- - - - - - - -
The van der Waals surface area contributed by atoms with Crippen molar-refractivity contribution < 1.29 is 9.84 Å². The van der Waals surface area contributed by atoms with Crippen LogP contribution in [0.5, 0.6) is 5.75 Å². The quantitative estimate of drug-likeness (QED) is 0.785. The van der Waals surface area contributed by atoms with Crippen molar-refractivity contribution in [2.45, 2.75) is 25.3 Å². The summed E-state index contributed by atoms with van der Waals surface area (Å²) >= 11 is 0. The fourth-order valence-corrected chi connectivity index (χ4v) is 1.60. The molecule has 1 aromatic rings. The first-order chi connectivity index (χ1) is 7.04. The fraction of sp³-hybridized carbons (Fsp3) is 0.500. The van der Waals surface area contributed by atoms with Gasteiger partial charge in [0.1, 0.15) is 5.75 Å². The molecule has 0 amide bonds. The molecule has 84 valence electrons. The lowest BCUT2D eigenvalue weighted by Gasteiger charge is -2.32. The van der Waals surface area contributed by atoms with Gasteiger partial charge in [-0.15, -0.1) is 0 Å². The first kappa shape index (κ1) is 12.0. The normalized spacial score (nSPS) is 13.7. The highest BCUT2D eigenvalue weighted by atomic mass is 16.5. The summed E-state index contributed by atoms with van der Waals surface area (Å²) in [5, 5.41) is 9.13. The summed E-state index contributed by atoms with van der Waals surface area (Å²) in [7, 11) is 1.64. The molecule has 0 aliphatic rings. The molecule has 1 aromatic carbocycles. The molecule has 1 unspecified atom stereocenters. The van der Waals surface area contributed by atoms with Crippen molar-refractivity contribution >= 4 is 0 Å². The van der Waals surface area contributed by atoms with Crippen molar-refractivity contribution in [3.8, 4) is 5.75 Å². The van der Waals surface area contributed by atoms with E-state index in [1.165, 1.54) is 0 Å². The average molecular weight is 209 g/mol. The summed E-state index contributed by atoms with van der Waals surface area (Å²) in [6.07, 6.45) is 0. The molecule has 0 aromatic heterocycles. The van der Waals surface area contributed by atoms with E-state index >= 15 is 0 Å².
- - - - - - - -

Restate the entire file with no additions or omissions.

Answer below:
The van der Waals surface area contributed by atoms with Crippen molar-refractivity contribution < 1.29 is 9.84 Å². The van der Waals surface area contributed by atoms with Crippen LogP contribution in [0.5, 0.6) is 5.75 Å². The quantitative estimate of drug-likeness (QED) is 0.785. The van der Waals surface area contributed by atoms with Crippen molar-refractivity contribution in [2.45, 2.75) is 25.3 Å². The summed E-state index contributed by atoms with van der Waals surface area (Å²) >= 11 is 0. The fourth-order valence-corrected chi connectivity index (χ4v) is 1.60. The molecule has 1 aromatic rings. The first-order chi connectivity index (χ1) is 7.04. The fraction of sp³-hybridized carbons (Fsp3) is 0.500. The van der Waals surface area contributed by atoms with Gasteiger partial charge in [0.1, 0.15) is 5.75 Å². The molecule has 0 amide bonds. The molecule has 84 valence electrons. The lowest BCUT2D eigenvalue weighted by Gasteiger charge is -2.32. The van der Waals surface area contributed by atoms with Gasteiger partial charge in [-0.15, -0.1) is 0 Å². The first kappa shape index (κ1) is 12.0. The normalized spacial score (nSPS) is 13.7. The highest BCUT2D eigenvalue weighted by atomic mass is 16.5. The summed E-state index contributed by atoms with van der Waals surface area (Å²) in [5, 5.41) is 9.13. The summed E-state index contributed by atoms with van der Waals surface area (Å²) in [7, 11) is 1.64. The molecule has 0 aliphatic rings. The molecule has 1 aromatic carbocycles. The molecule has 1 unspecified atom stereocenters. The van der Waals surface area contributed by atoms with Crippen molar-refractivity contribution >= 4 is 0 Å². The van der Waals surface area contributed by atoms with Crippen molar-refractivity contribution in [3.8, 4) is 5.75 Å². The van der Waals surface area contributed by atoms with E-state index in [1.165, 1.54) is 0 Å². The average molecular weight is 209 g/mol. The summed E-state index contributed by atoms with van der Waals surface area (Å²) in [6.07, 6.45) is 0. The molecule has 0 aromatic heterocycles. The van der Waals surface area contributed by atoms with E-state index >= 15 is 0 Å².